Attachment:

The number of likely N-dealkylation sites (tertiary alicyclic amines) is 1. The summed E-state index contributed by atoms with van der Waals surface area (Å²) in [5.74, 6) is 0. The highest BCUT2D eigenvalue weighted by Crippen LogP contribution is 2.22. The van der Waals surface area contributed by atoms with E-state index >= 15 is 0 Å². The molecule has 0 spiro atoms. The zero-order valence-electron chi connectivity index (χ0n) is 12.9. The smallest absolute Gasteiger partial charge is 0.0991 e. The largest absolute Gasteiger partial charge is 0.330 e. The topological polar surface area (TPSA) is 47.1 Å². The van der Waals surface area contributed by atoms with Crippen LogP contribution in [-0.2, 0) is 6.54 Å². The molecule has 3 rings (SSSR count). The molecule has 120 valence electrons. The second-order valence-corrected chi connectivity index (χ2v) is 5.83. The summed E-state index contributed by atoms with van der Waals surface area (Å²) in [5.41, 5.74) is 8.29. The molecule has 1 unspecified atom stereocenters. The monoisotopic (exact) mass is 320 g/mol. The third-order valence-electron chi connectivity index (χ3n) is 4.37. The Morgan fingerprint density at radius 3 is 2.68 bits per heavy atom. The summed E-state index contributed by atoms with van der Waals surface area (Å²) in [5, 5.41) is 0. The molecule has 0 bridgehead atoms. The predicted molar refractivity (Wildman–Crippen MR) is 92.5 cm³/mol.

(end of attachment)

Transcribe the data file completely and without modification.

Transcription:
The number of likely N-dealkylation sites (tertiary alicyclic amines) is 1. The summed E-state index contributed by atoms with van der Waals surface area (Å²) in [5.74, 6) is 0. The highest BCUT2D eigenvalue weighted by Crippen LogP contribution is 2.22. The van der Waals surface area contributed by atoms with E-state index >= 15 is 0 Å². The molecule has 0 spiro atoms. The zero-order valence-electron chi connectivity index (χ0n) is 12.9. The smallest absolute Gasteiger partial charge is 0.0991 e. The largest absolute Gasteiger partial charge is 0.330 e. The topological polar surface area (TPSA) is 47.1 Å². The van der Waals surface area contributed by atoms with Crippen LogP contribution in [-0.2, 0) is 6.54 Å². The molecule has 3 rings (SSSR count). The molecule has 120 valence electrons. The second-order valence-corrected chi connectivity index (χ2v) is 5.83. The summed E-state index contributed by atoms with van der Waals surface area (Å²) in [5.41, 5.74) is 8.29. The molecule has 1 unspecified atom stereocenters. The monoisotopic (exact) mass is 320 g/mol. The third-order valence-electron chi connectivity index (χ3n) is 4.37. The Morgan fingerprint density at radius 3 is 2.68 bits per heavy atom. The summed E-state index contributed by atoms with van der Waals surface area (Å²) in [5, 5.41) is 0. The molecule has 0 bridgehead atoms. The predicted molar refractivity (Wildman–Crippen MR) is 92.5 cm³/mol.